Mind the Gap
Some people read tea leaves to predict the future. In retail, all you need to do is read the sales results and profit announcements. Reports from both the U.S. and Australia in the first few months of this year clearly show the emerging shape of the retail landscape.
In the U.S., as retail slowly recovers post the GFC, many merchants posted positive like-for-like results in February. But when you drill down, a more interesting picture starts to emerge.
At the value end of the market, sales at Discount Department Store Target were up 1.8%, and off-price apparel retailer Kohl’s rose 5%. At the other end of the spectrum, premium department store Saks was up a huge 15.3% on 12 months ago.(Luxury is definitely back. CNN recently reported that sales of luxury goods were up in the U.S. 10-12% last year, compared to retail overall at 6%.) So how about the middle market? Well, department store sales as a whole were down 2% on last February, and Gap Inc’s numbers dropped 3% (taking in Gap, Banana Republic and Old Navy).
What we are seeing is the continuing polarisation of retail, or what some commentators call “the barbell effect”. Consumers are happy to shop “high” or “low”, “value” or “specialty” (and often both ends), but spurn the middle ground. As CNNMoney neatly put it in an article last week: “We want Gucci or Target. Forget the Gap.” (During the GFC, arguably we saw more of a “bellbottom” than a “barbell”, with shoppers preferring extreme value to premium. But that now seems to have balanced out.)
In Australia too, we are witnessing a similar trend. In February, mid-market department store Myer issued a profit downgrade after what CEO Bernie Brookes called “a significant, unexpected and rapid decline in January sales”, while value electronics brand JB Hi-Fi confirmed its likely full-year profit and at the same time Supercheap Auto boasted of a 3.4% first half comparable store sales increase. Perhaps this is indicative of the “post-department store era” in retailing (or at least “post middle-ism”).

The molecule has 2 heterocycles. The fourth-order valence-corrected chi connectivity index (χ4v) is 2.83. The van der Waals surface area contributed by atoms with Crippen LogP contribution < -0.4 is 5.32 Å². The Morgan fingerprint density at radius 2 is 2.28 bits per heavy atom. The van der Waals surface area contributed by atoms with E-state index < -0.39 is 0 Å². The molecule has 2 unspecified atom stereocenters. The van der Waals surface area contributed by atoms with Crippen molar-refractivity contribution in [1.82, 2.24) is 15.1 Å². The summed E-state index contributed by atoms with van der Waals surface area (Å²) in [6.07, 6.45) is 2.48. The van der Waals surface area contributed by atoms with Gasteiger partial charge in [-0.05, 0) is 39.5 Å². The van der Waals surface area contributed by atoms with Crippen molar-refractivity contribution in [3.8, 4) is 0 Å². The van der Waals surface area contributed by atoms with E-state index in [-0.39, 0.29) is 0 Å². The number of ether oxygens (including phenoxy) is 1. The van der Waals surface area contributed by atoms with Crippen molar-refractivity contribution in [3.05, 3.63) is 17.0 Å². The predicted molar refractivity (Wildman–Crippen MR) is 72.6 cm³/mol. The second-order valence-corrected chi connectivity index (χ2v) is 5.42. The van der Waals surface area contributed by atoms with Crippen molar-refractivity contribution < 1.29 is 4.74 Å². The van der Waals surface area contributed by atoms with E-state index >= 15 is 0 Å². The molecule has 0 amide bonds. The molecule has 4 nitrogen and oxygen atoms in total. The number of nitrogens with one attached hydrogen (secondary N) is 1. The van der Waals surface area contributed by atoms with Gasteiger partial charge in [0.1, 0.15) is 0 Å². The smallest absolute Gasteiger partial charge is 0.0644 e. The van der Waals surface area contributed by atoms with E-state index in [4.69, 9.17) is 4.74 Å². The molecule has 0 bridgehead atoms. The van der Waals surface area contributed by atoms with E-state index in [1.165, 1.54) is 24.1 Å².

The take-out from recent results is that any retailer still occupying the middle ground is in increasingly dangerous territory. To return to Gap as a case-in-point, the brand that once clothed a generation of Americans in chinos and polos is now desperately trying to sharpen its act. Gap is setting out to target a younger demographic (their current customer has aged with the brand), and a more ethnically-diverse shopper, as well as reducing their store fleet and increasing web sales. Just last year they also tried to overhaul their brand identity, with disastrous effect.
The way forward in retail is clear: go value or go specialty. But mind the gap.
Jon Bird is CEO of specialist retail marketing agency IdeaWorks (www.ideaworks.com.au). Email email@example.com. For more retail insights and inspiration, visit www.newretailblog.com.
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